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“Acting Boldly to do What Must Be Done”

by Daniel Mark Fogel, President

The University of Vermont took a historic step forward in defining its future during the February meetings of the Board of Trustees. Discussion centered around a document I presented to the board that described my vision for the University in academic year 2012-13. (On April 3, I’ll be showing the Trustees a detailed financial plan for sustaining investment in the vision; by the second week in April, the financials will be on the web at www.uvm.edu/president.) I’m gratified that this proposed vision inspired the fruitful trustees’ discussion that I hoped it would. And the wider University and state communities added their voices when the vision was shared on campus and through the Vermont media. In the words that follow, my intention is to widen the circle again to the readers of Vermont Quarterly — alumni, parents, and friends of the University of Vermont across the country and throughout the world.

We have come to a critical moment in the history of the University of Vermont, approaching what many of us believe to be a tipping point that can carry us decisively and permanently into the first-rank of American universities — but only if we understand rightly who we are, how to define our special place within the constellation of peer institutions, how to make the most of our resources and opportunities, and how to be at once bold and smart, seizing the main chances, driving hard for competitive advantage, and making investments that will yield high return at acceptable levels of risk.

The ground that is ours to seize is lofty: the University of Vermont is positioned to establish itself as an internationally distinguished research university that offers undergraduates the human scale, flexibility, and responsiveness of a liberal arts college. The hallmark of all our endeavors must be quality — in our academic programs, in the student experience inside and outside the classroom, and in research and scholarship.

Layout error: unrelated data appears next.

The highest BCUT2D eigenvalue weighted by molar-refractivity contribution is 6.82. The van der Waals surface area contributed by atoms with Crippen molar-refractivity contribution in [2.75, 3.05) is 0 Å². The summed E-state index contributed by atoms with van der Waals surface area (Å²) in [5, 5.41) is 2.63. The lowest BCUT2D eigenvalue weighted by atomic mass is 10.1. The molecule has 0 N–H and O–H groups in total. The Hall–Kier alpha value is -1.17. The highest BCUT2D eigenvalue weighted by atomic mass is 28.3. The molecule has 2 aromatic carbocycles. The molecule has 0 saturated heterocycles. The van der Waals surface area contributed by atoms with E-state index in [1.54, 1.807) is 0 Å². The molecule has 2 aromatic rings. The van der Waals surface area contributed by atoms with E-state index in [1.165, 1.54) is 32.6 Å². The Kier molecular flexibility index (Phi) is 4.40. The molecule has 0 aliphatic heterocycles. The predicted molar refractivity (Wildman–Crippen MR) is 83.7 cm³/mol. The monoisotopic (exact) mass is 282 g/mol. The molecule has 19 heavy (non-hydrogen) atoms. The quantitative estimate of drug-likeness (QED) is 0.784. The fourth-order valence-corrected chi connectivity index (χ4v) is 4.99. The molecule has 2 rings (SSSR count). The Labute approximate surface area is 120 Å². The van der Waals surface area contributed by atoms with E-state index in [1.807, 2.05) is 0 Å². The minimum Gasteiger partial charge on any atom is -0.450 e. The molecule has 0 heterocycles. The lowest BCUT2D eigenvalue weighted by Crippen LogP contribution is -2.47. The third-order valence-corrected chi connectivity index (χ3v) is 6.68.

The foundation on which the entire enterprise must rest is excellence in undergraduate education. So we must offer outstanding programs in first-rate facilities with first-rate faculty, and the amenities of student life on campus must be as attractive and welcoming as they are among our strongest competitors. I’m convinced that to compete we must invest in faculty and staff; student scholarships; programmatic initiatives like the Honors College; attractive residence halls that promote community; new academic and research facilities; intercollegiate athletics; maintenance and beautification of the campus; and instructional technology.

These investments will require aggressive, efficient management of the University, the accrual of private resources to support faculty, students, programs, and facilities through the University’s development programs, appropriate public investment, and a long-term enrollment plan that allows us to minimize the institution’s historic economy-of-scale challenge while building student and programmatic quality.

Now I would like to briefly paint a picture of where I think UVM can be if we act to take the University past the tipping point. This is neither a blueprint nor a set of specific promises. Everything that follows is meant simply to be suggestive of a plausible, and in my view highly desirable, set of outcomes for the University of Vermont to achieve over the course of the next decade. Subject to contingency and offered to stimulate aspiration and discussion, this is Dan Fogel’s vision of what I believe UVM can achieve if we make the right moves now.

2012-2013 A Picture of the Future

Welcome to Burlington in the fall of the 2012-2013 academic year. At UVM you’ll see a lot of changes and a lot of continuity as well. Let’s start with the physical campus. The Trinity Campus is the thriving home of the College of Education and Social Services, of the Department of Geology, and of a high technology incubator that has already graduated a number of viable new Vermont businesses based on intellectual property generated by University faculty.

Across Colchester Avenue, the College of Engineering and Mathematics occupies a renovated and expanded Votey Hall and a renovated Perkins Hall. Billings has been adapted for multi-purpose use that preserves its historic nature, housing library special collections as well as the highly successful Honors College, which made its debut in the 2003-2004 academic year. Williams Hall has also been renovated for Art and Anthropology. As part of the University’s implementation of the campus master plan, the quadrangle between Fleming and Bailey/Howe now rivals the College Green in the beauty of its landscaping.

Just to the west of the Health Science Research Facility, where the Hills Agricultural Sciences Building once stood, gleams a large new life science research building serving the plant sciences and the Medical College. The Medical College, in alliance with units across the campus, has stepped dramatically to the next level as a center of world-class research, a step it could not have achieved without the capacity to accommodate high-powered scientists that the labs in the new research building have provided. Nearby is an astonishing construction housing both the Office of Undergraduate Admissions and the Gund Institute for Ecological Economics, a transparent cylinder wrapped around the water tower.